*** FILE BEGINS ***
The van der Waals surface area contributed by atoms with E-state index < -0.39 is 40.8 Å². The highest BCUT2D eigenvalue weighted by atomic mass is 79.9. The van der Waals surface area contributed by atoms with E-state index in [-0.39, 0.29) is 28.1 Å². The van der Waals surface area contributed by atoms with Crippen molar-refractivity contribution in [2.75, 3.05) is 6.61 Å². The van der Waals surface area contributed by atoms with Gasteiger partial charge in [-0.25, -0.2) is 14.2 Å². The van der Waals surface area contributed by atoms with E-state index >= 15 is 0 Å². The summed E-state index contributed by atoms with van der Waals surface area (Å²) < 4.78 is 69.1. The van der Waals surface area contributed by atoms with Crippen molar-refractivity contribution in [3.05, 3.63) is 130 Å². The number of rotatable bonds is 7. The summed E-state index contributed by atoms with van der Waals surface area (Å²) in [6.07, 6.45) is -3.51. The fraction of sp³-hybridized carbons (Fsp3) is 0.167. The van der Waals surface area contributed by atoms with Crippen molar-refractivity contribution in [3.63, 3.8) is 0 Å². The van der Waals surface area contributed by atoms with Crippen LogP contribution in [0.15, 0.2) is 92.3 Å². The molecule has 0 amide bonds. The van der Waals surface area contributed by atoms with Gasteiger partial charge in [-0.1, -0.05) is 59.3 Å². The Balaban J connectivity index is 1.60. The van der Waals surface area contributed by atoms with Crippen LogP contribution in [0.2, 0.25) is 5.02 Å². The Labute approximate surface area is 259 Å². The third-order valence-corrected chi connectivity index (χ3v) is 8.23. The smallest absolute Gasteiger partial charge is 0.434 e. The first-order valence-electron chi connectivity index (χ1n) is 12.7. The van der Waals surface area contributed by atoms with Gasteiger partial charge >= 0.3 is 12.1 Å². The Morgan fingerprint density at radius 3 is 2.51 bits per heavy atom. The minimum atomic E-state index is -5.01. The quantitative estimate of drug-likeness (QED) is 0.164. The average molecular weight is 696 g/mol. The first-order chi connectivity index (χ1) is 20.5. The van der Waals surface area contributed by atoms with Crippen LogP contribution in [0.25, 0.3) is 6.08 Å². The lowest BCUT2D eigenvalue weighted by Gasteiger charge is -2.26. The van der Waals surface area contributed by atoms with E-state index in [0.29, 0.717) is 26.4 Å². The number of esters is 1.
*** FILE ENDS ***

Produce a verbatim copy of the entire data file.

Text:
The van der Waals surface area contributed by atoms with E-state index < -0.39 is 40.8 Å². The highest BCUT2D eigenvalue weighted by atomic mass is 79.9. The van der Waals surface area contributed by atoms with E-state index in [-0.39, 0.29) is 28.1 Å². The van der Waals surface area contributed by atoms with Crippen molar-refractivity contribution in [2.75, 3.05) is 6.61 Å². The van der Waals surface area contributed by atoms with Gasteiger partial charge in [-0.25, -0.2) is 14.2 Å². The van der Waals surface area contributed by atoms with E-state index >= 15 is 0 Å². The summed E-state index contributed by atoms with van der Waals surface area (Å²) < 4.78 is 69.1. The van der Waals surface area contributed by atoms with Crippen molar-refractivity contribution in [3.05, 3.63) is 130 Å². The number of rotatable bonds is 7. The summed E-state index contributed by atoms with van der Waals surface area (Å²) in [6.07, 6.45) is -3.51. The fraction of sp³-hybridized carbons (Fsp3) is 0.167. The van der Waals surface area contributed by atoms with Crippen molar-refractivity contribution in [3.63, 3.8) is 0 Å². The van der Waals surface area contributed by atoms with Crippen LogP contribution in [0.15, 0.2) is 92.3 Å². The molecule has 0 amide bonds. The van der Waals surface area contributed by atoms with Gasteiger partial charge in [-0.1, -0.05) is 59.3 Å². The Balaban J connectivity index is 1.60. The van der Waals surface area contributed by atoms with Crippen LogP contribution in [0.2, 0.25) is 5.02 Å². The Labute approximate surface area is 259 Å². The third-order valence-corrected chi connectivity index (χ3v) is 8.23. The smallest absolute Gasteiger partial charge is 0.434 e. The first-order valence-electron chi connectivity index (χ1n) is 12.7. The van der Waals surface area contributed by atoms with Gasteiger partial charge >= 0.3 is 12.1 Å². The Morgan fingerprint density at radius 3 is 2.51 bits per heavy atom. The minimum atomic E-state index is -5.01. The quantitative estimate of drug-likeness (QED) is 0.164. The average molecular weight is 696 g/mol. The first-order chi connectivity index (χ1) is 20.5. The van der Waals surface area contributed by atoms with Crippen LogP contribution in [0.25, 0.3) is 6.08 Å². The lowest BCUT2D eigenvalue weighted by Gasteiger charge is -2.26. The van der Waals surface area contributed by atoms with E-state index in [0.29, 0.717) is 26.4 Å². The number of esters is 1.